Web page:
Tariff hikes, surprisingly, go missing in Vodafone Idea’s Q1 results


Vodafone Idea Ltd has been a company in decline for some time now. But the company’s June quarter results show that things have gone bad to ugly. Hefty tariff hikes in December had helped Bharti Airtel Ltd and Reliance Jio Infocomm Ltd report revenue growth of 15-18% in the past two quarters. In Vodafone’s case, it’s almost as if the tariff hikes never happened. Its revenues have fallen 4% in the past two quarters.

Average revenue per user (Arpu) rose just 4.6%, far lower than the 16.3% jump in Airtel’s Arpu in the past two quarters. “The modest sub-5% increase in Arpu is baffling. This either reflects a deteriorating quality of the 4G subscriber base or down-trading within this segment – a worrying sign, either way,” analysts at Kotak Institutional Equities said in a note to clients.

Vodafone’s subscriber base has fallen by 8% since end-December, losing market share to Reliance Jio and Airtel in the process. The bulk of the decline in the subscriber base is outside the 4G segment. As such, its Arpu should have increased at a much faster pace, with the higher-value 4G subs now making up a higher proportion of the total base. But the fact that the Apru doesn’t even reflect the tariff hikes taken in December is clearly a worrying sign.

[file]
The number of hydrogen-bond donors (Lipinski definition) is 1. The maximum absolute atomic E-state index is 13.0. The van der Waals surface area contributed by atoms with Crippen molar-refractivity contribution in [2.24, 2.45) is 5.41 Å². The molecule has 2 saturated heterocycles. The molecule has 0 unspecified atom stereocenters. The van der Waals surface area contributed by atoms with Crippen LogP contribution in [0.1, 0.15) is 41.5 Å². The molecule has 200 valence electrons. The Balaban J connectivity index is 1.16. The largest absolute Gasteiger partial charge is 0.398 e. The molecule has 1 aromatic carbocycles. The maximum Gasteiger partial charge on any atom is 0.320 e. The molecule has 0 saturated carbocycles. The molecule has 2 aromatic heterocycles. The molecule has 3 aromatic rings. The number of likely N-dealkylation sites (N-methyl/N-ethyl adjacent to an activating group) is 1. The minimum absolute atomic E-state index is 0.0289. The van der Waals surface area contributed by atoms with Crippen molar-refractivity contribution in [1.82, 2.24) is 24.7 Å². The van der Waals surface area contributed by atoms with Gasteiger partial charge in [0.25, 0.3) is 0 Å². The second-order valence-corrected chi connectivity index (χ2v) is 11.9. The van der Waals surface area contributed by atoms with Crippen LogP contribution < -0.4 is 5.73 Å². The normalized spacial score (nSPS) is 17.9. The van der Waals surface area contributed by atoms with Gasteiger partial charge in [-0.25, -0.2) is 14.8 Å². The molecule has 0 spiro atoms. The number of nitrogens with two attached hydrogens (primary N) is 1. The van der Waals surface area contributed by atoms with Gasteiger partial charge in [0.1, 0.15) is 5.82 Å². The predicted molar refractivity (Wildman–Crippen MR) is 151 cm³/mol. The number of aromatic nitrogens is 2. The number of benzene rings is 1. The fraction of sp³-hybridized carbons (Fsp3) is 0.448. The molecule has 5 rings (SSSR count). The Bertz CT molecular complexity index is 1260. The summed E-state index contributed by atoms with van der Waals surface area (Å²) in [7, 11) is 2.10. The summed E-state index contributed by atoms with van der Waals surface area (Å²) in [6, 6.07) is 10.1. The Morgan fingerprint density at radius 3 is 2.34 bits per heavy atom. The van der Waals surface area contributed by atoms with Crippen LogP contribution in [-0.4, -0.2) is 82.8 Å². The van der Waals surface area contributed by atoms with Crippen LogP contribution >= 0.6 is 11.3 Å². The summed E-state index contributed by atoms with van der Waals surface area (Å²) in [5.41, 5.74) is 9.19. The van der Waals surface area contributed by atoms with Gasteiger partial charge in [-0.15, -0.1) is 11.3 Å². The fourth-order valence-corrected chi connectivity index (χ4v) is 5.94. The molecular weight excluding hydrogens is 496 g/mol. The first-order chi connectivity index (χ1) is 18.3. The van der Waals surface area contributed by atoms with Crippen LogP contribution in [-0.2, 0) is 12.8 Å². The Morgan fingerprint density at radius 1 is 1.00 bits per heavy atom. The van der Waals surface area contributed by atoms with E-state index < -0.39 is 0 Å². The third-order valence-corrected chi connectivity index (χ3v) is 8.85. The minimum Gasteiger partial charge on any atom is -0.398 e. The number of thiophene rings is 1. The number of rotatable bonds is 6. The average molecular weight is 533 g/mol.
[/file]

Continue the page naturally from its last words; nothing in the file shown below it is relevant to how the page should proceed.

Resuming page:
“With Vodafone selectively investing in 4G networks, retaining premium customers is proving to be tough,” Rajiv Sharma, head of research at SBICAP Securities Ltd said.

Vodafone’s cash position has weakened further. In end-June it reported a cash balance of Rs3500 crore, and it has since made payments worth Rs3900 crore to the government and to debt mutual funds, where some debt payment was due. Note also that the company’s net debt increased by Rs3000 crore despite capex of just Rs600 crore. As such, cash burn of around Rs2500 crore continues on a quarterly basis, even before considering capex.

When more debt repayments become due, the company will be in a tight spot to meet its obligations, the way it is positioned financially. In Q1, it managed to prop up Ebitda through aggressive cost cuts. But of what value is cost-cutting when revenues are declining at a rapid pace.

Investors had thought that the hefty tariff hikes in December would give Vodafone Idea a short-term prop, and indeed, the March quarter results had provided some hope. But Q1 results have shown that the company’s troubles run far deeper. “Essentially, from a sector standpoint, Vodafone Idea’s results only reaffirm our core thesis – massive price hikes or a two-player market!” analysts at Kotak said.

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